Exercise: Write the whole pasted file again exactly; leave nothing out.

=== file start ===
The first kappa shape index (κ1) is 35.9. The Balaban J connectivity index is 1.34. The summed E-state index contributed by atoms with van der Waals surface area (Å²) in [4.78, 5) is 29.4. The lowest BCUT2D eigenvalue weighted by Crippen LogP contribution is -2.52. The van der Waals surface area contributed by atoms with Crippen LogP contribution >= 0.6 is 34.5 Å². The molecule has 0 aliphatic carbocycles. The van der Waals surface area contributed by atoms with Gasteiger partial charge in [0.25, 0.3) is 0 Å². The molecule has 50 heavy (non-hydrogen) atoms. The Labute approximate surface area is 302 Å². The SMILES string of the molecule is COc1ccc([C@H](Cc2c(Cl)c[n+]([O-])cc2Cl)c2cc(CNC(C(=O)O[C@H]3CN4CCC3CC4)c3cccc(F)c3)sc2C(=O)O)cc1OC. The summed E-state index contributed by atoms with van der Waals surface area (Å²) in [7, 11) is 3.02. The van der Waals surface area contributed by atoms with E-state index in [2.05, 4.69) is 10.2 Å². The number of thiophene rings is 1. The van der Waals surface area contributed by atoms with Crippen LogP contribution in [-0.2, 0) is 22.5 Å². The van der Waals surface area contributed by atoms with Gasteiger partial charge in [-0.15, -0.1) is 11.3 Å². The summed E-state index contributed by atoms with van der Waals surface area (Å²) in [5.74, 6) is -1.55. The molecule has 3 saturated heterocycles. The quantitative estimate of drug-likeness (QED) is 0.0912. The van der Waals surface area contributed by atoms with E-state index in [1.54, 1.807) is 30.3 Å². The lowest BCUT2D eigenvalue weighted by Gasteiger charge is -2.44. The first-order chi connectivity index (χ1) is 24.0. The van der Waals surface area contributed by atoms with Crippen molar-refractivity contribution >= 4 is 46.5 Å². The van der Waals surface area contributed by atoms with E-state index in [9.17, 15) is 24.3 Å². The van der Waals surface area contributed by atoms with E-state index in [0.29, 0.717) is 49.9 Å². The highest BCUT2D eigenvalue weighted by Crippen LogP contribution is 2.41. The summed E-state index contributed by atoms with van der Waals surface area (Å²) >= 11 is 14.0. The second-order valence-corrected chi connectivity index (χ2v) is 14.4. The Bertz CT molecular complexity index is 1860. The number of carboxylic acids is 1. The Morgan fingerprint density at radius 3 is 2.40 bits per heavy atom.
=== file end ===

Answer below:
The first kappa shape index (κ1) is 35.9. The Balaban J connectivity index is 1.34. The summed E-state index contributed by atoms with van der Waals surface area (Å²) in [4.78, 5) is 29.4. The lowest BCUT2D eigenvalue weighted by Crippen LogP contribution is -2.52. The van der Waals surface area contributed by atoms with Crippen LogP contribution >= 0.6 is 34.5 Å². The molecule has 0 aliphatic carbocycles. The van der Waals surface area contributed by atoms with Gasteiger partial charge in [0.25, 0.3) is 0 Å². The molecule has 50 heavy (non-hydrogen) atoms. The Labute approximate surface area is 302 Å². The SMILES string of the molecule is COc1ccc([C@H](Cc2c(Cl)c[n+]([O-])cc2Cl)c2cc(CNC(C(=O)O[C@H]3CN4CCC3CC4)c3cccc(F)c3)sc2C(=O)O)cc1OC. The summed E-state index contributed by atoms with van der Waals surface area (Å²) in [7, 11) is 3.02. The van der Waals surface area contributed by atoms with E-state index in [2.05, 4.69) is 10.2 Å². The number of thiophene rings is 1. The van der Waals surface area contributed by atoms with Crippen LogP contribution in [-0.2, 0) is 22.5 Å². The van der Waals surface area contributed by atoms with Gasteiger partial charge in [-0.15, -0.1) is 11.3 Å². The summed E-state index contributed by atoms with van der Waals surface area (Å²) in [5.74, 6) is -1.55. The molecule has 3 saturated heterocycles. The quantitative estimate of drug-likeness (QED) is 0.0912. The van der Waals surface area contributed by atoms with E-state index in [1.54, 1.807) is 30.3 Å². The lowest BCUT2D eigenvalue weighted by Gasteiger charge is -2.44. The first-order chi connectivity index (χ1) is 24.0. The van der Waals surface area contributed by atoms with Crippen molar-refractivity contribution >= 4 is 46.5 Å². The van der Waals surface area contributed by atoms with E-state index in [9.17, 15) is 24.3 Å². The van der Waals surface area contributed by atoms with E-state index in [0.29, 0.717) is 49.9 Å². The highest BCUT2D eigenvalue weighted by Crippen LogP contribution is 2.41. The summed E-state index contributed by atoms with van der Waals surface area (Å²) >= 11 is 14.0. The second-order valence-corrected chi connectivity index (χ2v) is 14.4. The Bertz CT molecular complexity index is 1860. The number of carboxylic acids is 1. The Morgan fingerprint density at radius 3 is 2.40 bits per heavy atom.